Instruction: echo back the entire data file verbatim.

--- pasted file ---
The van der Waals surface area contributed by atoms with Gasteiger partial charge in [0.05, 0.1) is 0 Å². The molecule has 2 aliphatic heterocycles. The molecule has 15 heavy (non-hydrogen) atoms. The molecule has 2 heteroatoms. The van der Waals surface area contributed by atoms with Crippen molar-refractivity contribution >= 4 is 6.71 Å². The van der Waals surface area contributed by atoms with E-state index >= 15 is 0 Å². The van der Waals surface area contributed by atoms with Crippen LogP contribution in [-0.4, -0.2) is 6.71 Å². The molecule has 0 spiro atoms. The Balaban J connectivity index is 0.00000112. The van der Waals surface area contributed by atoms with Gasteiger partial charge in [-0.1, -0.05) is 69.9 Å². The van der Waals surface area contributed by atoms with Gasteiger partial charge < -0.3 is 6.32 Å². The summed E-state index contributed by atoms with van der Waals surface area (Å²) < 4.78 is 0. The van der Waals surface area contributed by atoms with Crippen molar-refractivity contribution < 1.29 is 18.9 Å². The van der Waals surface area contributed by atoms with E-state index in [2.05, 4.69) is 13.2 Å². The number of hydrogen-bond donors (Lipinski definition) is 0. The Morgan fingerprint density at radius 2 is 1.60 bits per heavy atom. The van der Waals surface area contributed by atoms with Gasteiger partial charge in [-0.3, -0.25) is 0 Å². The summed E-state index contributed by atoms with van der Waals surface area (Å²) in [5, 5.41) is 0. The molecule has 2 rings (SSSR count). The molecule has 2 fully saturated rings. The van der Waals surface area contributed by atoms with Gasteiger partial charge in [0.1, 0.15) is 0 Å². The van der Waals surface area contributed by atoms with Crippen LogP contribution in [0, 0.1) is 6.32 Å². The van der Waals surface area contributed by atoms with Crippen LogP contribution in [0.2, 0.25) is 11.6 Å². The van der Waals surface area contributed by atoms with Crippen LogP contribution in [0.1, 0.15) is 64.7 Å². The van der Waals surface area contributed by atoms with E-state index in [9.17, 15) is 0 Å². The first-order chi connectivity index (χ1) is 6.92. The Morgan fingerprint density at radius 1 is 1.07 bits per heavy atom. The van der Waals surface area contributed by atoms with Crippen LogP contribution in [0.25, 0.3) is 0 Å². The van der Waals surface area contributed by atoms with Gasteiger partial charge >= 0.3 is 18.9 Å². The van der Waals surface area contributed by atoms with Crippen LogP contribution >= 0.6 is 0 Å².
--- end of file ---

The van der Waals surface area contributed by atoms with Gasteiger partial charge in [0.05, 0.1) is 0 Å². The molecule has 2 aliphatic heterocycles. The molecule has 15 heavy (non-hydrogen) atoms. The molecule has 2 heteroatoms. The van der Waals surface area contributed by atoms with Crippen molar-refractivity contribution >= 4 is 6.71 Å². The van der Waals surface area contributed by atoms with E-state index >= 15 is 0 Å². The van der Waals surface area contributed by atoms with Crippen LogP contribution in [-0.4, -0.2) is 6.71 Å². The molecule has 0 spiro atoms. The Balaban J connectivity index is 0.00000112. The van der Waals surface area contributed by atoms with Gasteiger partial charge in [-0.1, -0.05) is 69.9 Å². The van der Waals surface area contributed by atoms with Gasteiger partial charge < -0.3 is 6.32 Å². The summed E-state index contributed by atoms with van der Waals surface area (Å²) < 4.78 is 0. The van der Waals surface area contributed by atoms with Crippen molar-refractivity contribution < 1.29 is 18.9 Å². The van der Waals surface area contributed by atoms with E-state index in [2.05, 4.69) is 13.2 Å². The number of hydrogen-bond donors (Lipinski definition) is 0. The Morgan fingerprint density at radius 2 is 1.60 bits per heavy atom. The van der Waals surface area contributed by atoms with Gasteiger partial charge in [-0.3, -0.25) is 0 Å². The summed E-state index contributed by atoms with van der Waals surface area (Å²) in [5, 5.41) is 0. The molecule has 2 rings (SSSR count). The molecule has 2 fully saturated rings. The van der Waals surface area contributed by atoms with Gasteiger partial charge in [0.1, 0.15) is 0 Å². The van der Waals surface area contributed by atoms with Crippen LogP contribution in [0, 0.1) is 6.32 Å². The van der Waals surface area contributed by atoms with Crippen LogP contribution in [0.2, 0.25) is 11.6 Å². The van der Waals surface area contributed by atoms with Crippen LogP contribution in [0.1, 0.15) is 64.7 Å². The van der Waals surface area contributed by atoms with E-state index in [9.17, 15) is 0 Å². The first-order chi connectivity index (χ1) is 6.92. The Morgan fingerprint density at radius 1 is 1.07 bits per heavy atom. The van der Waals surface area contributed by atoms with Crippen LogP contribution in [0.25, 0.3) is 0 Å². The van der Waals surface area contributed by atoms with Gasteiger partial charge >= 0.3 is 18.9 Å². The van der Waals surface area contributed by atoms with Crippen LogP contribution >= 0.6 is 0 Å².